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Lockdown leads to changes in approach to urban design

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“Neighbourhood connectivity” is one of the trends to have emerged from the country’s lockdown restrictions and could inform how urban design is approached in the near future and beyond, says Dominic Collett.

“Neighbourhood connectivity” is one of the trends to have emerged from the country’s lockdown restrictions and could inform how urban design is approached in the near future and beyond, says Dominic Collett. 

With public transport forced to stop in the early stages of lockdown, Collett, an urban development engineer at Royal HaskoningDHV says people turned to supporting local businesses for essential goods and services.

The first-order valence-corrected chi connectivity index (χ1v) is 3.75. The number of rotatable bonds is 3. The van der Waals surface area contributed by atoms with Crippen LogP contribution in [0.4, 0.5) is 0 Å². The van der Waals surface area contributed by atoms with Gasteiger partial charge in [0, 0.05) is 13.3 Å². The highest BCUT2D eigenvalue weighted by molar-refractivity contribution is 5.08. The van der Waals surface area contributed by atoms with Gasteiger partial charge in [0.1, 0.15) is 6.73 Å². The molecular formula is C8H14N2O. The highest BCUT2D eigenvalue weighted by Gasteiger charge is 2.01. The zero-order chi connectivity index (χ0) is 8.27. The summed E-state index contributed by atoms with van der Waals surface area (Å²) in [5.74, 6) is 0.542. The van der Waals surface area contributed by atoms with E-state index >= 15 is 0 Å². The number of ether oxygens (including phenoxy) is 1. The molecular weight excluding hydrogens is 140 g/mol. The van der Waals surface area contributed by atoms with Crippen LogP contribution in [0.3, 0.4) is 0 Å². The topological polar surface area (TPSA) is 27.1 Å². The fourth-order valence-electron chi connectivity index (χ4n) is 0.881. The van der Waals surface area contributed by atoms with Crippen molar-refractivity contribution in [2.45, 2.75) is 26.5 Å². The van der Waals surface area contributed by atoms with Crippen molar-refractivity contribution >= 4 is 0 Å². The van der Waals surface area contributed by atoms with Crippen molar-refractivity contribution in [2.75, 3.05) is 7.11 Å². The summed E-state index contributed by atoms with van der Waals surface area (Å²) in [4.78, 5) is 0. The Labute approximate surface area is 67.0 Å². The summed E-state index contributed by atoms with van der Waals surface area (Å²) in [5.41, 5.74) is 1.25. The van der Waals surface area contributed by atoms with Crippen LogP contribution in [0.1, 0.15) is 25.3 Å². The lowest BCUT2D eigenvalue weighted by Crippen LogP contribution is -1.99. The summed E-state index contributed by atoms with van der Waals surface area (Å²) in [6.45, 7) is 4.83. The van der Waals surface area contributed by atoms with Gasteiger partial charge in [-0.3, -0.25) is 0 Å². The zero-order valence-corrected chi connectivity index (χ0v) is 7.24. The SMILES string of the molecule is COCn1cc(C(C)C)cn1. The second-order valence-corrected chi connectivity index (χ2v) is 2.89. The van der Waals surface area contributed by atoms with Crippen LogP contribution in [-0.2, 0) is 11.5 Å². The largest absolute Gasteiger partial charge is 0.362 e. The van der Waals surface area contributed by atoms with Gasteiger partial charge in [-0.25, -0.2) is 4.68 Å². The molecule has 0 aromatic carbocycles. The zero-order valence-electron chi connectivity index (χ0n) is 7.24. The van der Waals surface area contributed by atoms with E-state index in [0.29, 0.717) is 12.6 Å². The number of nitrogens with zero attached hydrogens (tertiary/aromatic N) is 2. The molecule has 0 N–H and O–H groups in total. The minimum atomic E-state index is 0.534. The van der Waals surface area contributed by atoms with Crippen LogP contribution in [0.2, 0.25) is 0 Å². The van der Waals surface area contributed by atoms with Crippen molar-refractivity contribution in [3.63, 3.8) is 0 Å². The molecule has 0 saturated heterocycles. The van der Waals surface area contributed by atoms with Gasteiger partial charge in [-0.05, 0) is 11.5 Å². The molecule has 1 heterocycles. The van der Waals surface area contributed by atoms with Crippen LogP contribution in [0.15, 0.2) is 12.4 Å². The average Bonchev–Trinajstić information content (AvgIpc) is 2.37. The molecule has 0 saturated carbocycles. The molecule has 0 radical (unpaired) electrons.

Because they were no longer able to get to regional shopping centres, or other supply nodes, they started engaging with neighbours and businesses within walking or cycling distance.

“The urban design take-out from this trend is that people are safer in a community where everything’s within walking or cycling distance, as limited travel is linked to limited infection. It’s also made people realise that, depending on their work, they can be far more productive working at home and not spending time travelling to an office,” Collett says. 

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